At least, that's the saying.
In the beginning, I was excited about the possible transportation consolidation, and I wrote this.
A few weeks later, I had a few concerns, and I wrote this.
But after reading a little bit more, I've come to the conclusion that this plan is ill-conceived and--if implemented for the fall--will likely be a big. fat. mess.
So--what made me change my mind?
1. Savings Oversold
Well, it turns out that there are some (read: limited) savings from saving on "deadhead miles" and combined gas purchasing, but the bulk of the savings are coming from staff--and not, primarily, from fewer staff--but primarily from paying staff an average of 17% less. There is no guarantee that current drivers will get jobs, either.
When I wrote about the custodians, I posited that there is a moral imperative, not just an economic imperative, to fairness. David Bates, the Ypsilanti school board president, noted in school board's discussion yesterday that the teachers and administrators were ("only") asked to take 5% pay cuts. In Ann Arbor, the custodians and maintenance staff just took what approximates a 10% pay cut. So--17%? That seems a bit much.
In that vein, I appreciate the Ypsilanti school board's decision to table the decision.
In fact, with the new retirement program that the state legislature just enacted, workers who are re-hired will (I believe) have a different retirement program than the one they were in, with reduced benefits. So that's another sock-it-to-the-worker problem.
According to the annarbor.com article,
The consultant working with the WISD said that the proposed wage scale was developed after examining compensation for other counties' transportation departments.Oh yeah? Which counties? The Ann Arbor-Ypsilanti area is one of the most expensive housing markets in the Midwest. I believe it is only second to Chicago. Let's pay people a living wage.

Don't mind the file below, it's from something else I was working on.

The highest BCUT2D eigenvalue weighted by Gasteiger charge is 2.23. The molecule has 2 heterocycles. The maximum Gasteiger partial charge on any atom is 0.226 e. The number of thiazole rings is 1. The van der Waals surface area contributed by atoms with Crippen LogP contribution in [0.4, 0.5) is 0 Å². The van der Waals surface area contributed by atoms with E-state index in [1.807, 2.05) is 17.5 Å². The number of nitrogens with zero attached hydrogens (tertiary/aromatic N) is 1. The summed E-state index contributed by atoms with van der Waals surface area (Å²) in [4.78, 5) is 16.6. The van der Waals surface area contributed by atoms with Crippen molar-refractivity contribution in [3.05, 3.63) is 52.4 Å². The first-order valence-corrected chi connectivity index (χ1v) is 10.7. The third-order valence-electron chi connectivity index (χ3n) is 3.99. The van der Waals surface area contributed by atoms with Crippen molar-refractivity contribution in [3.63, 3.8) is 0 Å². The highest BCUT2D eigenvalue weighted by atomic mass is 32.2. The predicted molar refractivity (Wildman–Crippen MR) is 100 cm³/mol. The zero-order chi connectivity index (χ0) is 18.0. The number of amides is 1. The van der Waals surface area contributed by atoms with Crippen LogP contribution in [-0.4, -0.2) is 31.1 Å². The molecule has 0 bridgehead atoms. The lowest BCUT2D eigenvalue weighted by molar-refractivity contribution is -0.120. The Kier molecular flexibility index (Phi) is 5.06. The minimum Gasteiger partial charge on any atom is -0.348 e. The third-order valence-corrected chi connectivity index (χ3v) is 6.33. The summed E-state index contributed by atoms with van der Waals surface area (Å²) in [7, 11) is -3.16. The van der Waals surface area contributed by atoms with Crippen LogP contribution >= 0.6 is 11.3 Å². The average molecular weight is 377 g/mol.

2. Cooperation and Coordination are alternatives to Consolidation
I think that some of the savings (like combined gas purchasing) could probably be achieved through cooperation and coordination, rather than consolidation. Do we need to consolidate to coordinate special education transportation? I don't see why.
3. Timeline is too Short
At this point, the Washtenaw Intermediate School District is saying that they need at least five of the districts to go in on the plan, and if Ann Arbor is not one of the five, that would be big trouble. And yet--to date--the only one to sign on is Willow Run. So here we are. June is around the corner. And it seems to me that there is no way that laying off all of the local drivers and aides, and having a new entity hire them, and redesigning routes can possibly happen in a smooth and coordinated fashion in the next 2+ months. I don't care what promises the WISD wants to give about that, I will not believe it. Nor should you.
There's one other thing, too. We're back to that transparency thing again. When I went to the AAPS budget meeting where they discussed transportation, I think I was sold a bill of goods. This is what I wrote at the time:
The main savings will come from things like buying gasoline in bulk, buying parts in bulk, routing efficiencies, etcetera. There are still a lot of details to be worked out, and my guess is that eventually there will be some cuts in staffing among mechanics and administrators (although that was not clearly said).My nagging question, in that post, was "If it's not too good to be true, why didn't we do this five years ago?" And now I have my answer: It is too good to be true.
Let's Try Again for Consolidation
Let's use a more realistic timeline. (January? Next September? ) Let's bring the transportation unions to the table. Let's use a reasonable amount of pay rollbacks (5-10%?).
In the meantime, let's try cooperation and coordination to save on gas and deadhead miles.